NJ kicks off Atlantic City’s 1st supermarket in 15 years
ATLANTIC CITY — It took nearly $19 million in public money and a government agency willing to step in where the private sector declined to tread, but Atlantic City will soon have its first supermarket in 15 years.
The state-run Casino Reinvestment Development Authority broke ground Thursday on a new ShopRite a few blocks from the casinos, on land the state already owns. The agency will retain ownership of the building and all its fixtures, and a private company, Village Super Market Inc., will operate it.
"For 15 years, Atlantic City's food options have been limited to bodegas and small corner markets offering few healthy options," Gov. Phil Murphy said. "Everything families will need will be right here. We're finally going to water this food desert."
The hefty state investment was crucial to making the project happen, said Matt Doherty, executive director of the reinvestment agency.
"Without a massive public subsidy, no grocery store would be willing to build in Atlantic City," he said. "The numbers just don't work. Atlantic City has massive pockets of poverty; some census tracts have 60% of people living in poverty. This had to be a publicly funded project to occur."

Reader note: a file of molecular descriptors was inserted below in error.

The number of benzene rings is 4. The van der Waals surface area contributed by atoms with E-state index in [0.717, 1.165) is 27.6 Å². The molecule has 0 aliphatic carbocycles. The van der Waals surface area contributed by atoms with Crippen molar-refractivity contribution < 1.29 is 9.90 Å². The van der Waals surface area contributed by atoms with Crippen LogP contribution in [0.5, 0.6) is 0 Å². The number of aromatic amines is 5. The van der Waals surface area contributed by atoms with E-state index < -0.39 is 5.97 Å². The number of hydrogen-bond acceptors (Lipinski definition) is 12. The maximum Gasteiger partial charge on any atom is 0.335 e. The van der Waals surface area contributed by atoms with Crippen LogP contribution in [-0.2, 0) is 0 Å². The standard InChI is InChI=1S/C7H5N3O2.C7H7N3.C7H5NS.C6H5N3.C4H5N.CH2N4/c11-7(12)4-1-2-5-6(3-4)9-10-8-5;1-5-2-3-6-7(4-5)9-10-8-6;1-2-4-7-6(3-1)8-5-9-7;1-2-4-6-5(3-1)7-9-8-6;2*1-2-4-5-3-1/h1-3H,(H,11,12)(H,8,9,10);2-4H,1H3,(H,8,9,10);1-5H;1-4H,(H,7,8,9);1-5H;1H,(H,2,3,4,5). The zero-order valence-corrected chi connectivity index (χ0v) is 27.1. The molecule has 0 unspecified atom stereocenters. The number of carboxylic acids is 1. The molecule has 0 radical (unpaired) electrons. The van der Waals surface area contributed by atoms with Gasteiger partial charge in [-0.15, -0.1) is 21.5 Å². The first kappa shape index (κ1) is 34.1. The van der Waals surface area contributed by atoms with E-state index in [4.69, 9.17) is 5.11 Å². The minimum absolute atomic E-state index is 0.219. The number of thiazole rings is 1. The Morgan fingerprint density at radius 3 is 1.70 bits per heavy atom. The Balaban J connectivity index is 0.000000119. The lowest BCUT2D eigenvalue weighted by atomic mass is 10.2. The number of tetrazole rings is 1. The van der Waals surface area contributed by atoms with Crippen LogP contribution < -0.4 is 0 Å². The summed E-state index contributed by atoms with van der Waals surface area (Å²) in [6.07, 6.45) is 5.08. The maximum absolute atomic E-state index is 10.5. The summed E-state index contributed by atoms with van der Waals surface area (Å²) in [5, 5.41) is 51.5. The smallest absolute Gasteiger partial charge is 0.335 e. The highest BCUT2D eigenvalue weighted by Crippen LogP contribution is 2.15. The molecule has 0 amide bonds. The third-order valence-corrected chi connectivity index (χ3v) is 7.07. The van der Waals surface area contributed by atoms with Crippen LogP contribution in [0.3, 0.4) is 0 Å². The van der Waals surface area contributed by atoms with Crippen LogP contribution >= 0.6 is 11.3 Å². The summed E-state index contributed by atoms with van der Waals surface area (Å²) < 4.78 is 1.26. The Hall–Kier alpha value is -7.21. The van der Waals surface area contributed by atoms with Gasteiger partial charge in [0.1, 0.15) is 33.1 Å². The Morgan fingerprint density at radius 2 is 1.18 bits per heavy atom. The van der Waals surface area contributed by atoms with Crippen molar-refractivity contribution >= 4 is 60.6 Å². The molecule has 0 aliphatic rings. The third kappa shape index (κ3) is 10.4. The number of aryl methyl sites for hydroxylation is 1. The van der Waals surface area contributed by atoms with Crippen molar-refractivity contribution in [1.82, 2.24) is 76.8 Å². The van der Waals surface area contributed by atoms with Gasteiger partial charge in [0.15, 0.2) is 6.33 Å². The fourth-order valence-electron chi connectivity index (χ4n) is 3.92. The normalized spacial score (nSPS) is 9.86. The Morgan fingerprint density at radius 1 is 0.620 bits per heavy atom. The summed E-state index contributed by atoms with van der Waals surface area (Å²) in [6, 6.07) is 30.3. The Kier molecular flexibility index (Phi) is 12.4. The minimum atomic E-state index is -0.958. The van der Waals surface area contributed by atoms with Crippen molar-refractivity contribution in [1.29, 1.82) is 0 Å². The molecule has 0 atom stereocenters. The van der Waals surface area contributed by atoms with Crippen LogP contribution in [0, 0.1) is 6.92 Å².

"Not everyone was lining up to come here," added state Senate President Steve Sweeney.
Bill Sumas, chairman of Village Super Market, would not say after the ceremony whether the project could have been done without public financing. Village, a publicly traded company with sales of over $1.6 billion annually, operates 30 ShopRite stores in New Jersey, New York, Pennsylvania and Maryland.
The supermarket will be built on North Ohio and Baltic avenues. Construction will begin next year and take 13 to 15 months.
The city's last supermarket, an IGA, closed 15 years ago in an area where planned redevelopment never took hold.
That has made it particularly difficult for families trying to feed themselves and their children healthy food, said Aliyah Cherrisse, an Atlantic City mother who spoke on behalf of families led by women.
City residents either have to drive, take a bus or commercial transportation to supermarkets on the mainland, a time-consuming, often expensive proposition, she said.
The new supermarket will be "a burden lifted off of the matriarchs of our community," Cherrisse said. "I thank you for seeing the opportunity in Atlantic City, and the value we have here."
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